Through a Different Lens: Use of Terror Management Theory to Understand Blacks' and Whites' Divergent Interpretations of Race-Related Events

By Parker, Ashley; Taylor, Matthew J. | The Western Journal of Black Studies, Winter 2015 | Go to article overview

Through a Different Lens: Use of Terror Management Theory to Understand Blacks' and Whites' Divergent Interpretations of Race-Related Events


Parker, Ashley, Taylor, Matthew J., The Western Journal of Black Studies


On Saturday, August 9th, 2014, a White police officer shot and killed a Black, unarmed 18-year-old male in broad daylight in the middle of a residential street. While many mourned Michael Brown's death and were incensed by the apparent injustice, others rose in staunch support of Ferguson Police Officer Darren Wilson. Days after the shooting, a report entitled, "Stark Racial Divisions in Reactions to Ferguson Police Shooting" was issued (Pew Research Center, 2014). According to this report, 80 percent of Blacks indicated that Michael Brown's case raised important issues about race while only 37 percent of Whites provided that same endorsement. Data suggested that Whites were more apt to believe that race "is getting more attention than it deserves" (Pew Research Center, 2014). Notably, similar differences in opinion emerged between Blacks and Whites in regard to whether the shooting of Trayvon Martin was justified (Washington Post, 2013), agreement with George Zimmerman's acquittal (Pew Research Center, 2013), and reactions to O.J. Simpson's not guilty verdict (Washington Post, 1995). The drastic divide in Blacks' and Whites' interpretations of these incendiary race-related events poses critical questions about why the racial chasm exists, the harm such a gap may be causing and/or reflecting, and how to bridge what may seem to be a considerable impasse. The current paper attempts to shed light on these very questions.

Race is a culturally constructed paradigm that is deeply embedded in the history and culture of the United States. As a facet of individual and collective identity, race can profoundly influence social perceptions, interpretations, and interactions. In the United States, Black and White racial identities are often associated with drastically different personal, vicarious, and historical experiences (Franklin, 2014; Ikard, 2013; Kinder & Sanders, 1996; Klarman, 2007; Weizmann, 2004). Indeed, empirical evidence suggests that Blacks and Whites not only exist in different perceptual worlds, but in separate--and unequal--real worlds (Orelus, 2013; Rohde & Guest, 2013; Sigelman & Welch, 1991; Smith & Seltzer, 2000). Perhaps unsurprisingly, these varied historical experiences and present circumstances have contributed to differences in opinion between Blacks and Whites. For example, the aforementioned public opinion polling regarding controversial race-related events illustrates the highly variant group-level interpretations that Black and White Americans report. These trends are far from new, as decades of social science research have accumulated strong evidence that Blacks identify racism and discrimination to be major problems while Whites consider them to be minor or not problems at all (Fournier & Haines, 2008; King, 2015; Kluegel & Smith, 1986; Knowles, Lowery, Chow, & Unzueta, 2014; Norton & Sommers, 2011; Page & Risser, 2008; Smith & Seltzer, 2000).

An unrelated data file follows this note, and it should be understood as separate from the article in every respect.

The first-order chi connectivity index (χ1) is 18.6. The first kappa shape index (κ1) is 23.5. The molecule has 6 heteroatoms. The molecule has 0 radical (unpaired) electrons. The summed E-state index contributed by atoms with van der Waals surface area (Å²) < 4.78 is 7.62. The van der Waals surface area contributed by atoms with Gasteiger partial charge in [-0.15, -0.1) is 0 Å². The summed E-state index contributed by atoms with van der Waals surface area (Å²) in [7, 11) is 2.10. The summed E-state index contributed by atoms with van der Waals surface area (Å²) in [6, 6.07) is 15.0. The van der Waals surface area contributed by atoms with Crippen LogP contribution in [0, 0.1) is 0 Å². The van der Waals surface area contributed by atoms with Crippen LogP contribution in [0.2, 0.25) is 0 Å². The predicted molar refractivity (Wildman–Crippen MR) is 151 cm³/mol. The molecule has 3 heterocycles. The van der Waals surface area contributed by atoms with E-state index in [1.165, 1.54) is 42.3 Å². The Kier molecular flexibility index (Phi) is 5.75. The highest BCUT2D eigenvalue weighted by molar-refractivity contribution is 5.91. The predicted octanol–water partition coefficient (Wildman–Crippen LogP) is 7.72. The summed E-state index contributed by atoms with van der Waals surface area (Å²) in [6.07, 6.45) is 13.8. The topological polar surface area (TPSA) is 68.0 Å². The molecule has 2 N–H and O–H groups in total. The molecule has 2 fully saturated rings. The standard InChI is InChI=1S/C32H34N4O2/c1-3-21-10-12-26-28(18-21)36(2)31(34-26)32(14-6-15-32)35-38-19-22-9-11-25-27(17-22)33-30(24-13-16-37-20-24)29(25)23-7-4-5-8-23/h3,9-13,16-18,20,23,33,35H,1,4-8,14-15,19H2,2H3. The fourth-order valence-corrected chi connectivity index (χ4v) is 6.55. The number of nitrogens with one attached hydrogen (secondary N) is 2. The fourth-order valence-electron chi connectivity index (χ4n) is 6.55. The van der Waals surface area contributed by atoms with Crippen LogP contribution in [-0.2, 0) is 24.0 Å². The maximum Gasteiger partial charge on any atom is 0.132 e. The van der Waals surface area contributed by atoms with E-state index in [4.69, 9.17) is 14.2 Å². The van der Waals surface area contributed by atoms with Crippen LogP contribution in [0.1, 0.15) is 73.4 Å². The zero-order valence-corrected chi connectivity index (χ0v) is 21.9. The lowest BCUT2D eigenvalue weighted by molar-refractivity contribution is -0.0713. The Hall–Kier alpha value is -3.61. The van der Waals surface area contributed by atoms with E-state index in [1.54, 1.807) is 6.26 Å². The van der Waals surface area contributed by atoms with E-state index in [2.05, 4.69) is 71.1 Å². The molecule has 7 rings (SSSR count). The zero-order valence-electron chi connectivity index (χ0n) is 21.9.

Practically, these differential interpretations may be harmful insofar as they may widen the preexisting gap between Blacks and Whites, thereby exacerbating interracial tension and diminishing opportunity for shared understanding and communality. The current paper suggests that a continued focus on racial "differences" overlooks the fact that a more common process is afoot: namely, these divergent views at their core result from defensive responses to existential threat and anxiety. To this point, we connect the social-cognitive framework with Terror Management Theory (TMT) to more deeply understand how the enactment of and steadfast adherence to worldview serves as a psychological coping mechanism in the face of humans' unique awareness of their inevitable deaths. We assert that this terror management function of worldview is a significant contributor to the divergent perspectives that have emerged between Blacks and Whites in response to Michael Brown's death. Finally, we suggest that engaging in a discussion around the death-denying function of worldview and the impact of existential threats (such as mortality salience and alternative worldviews) on worldview adherence is a valuable addition to the discussion of race and race-related events in America. …

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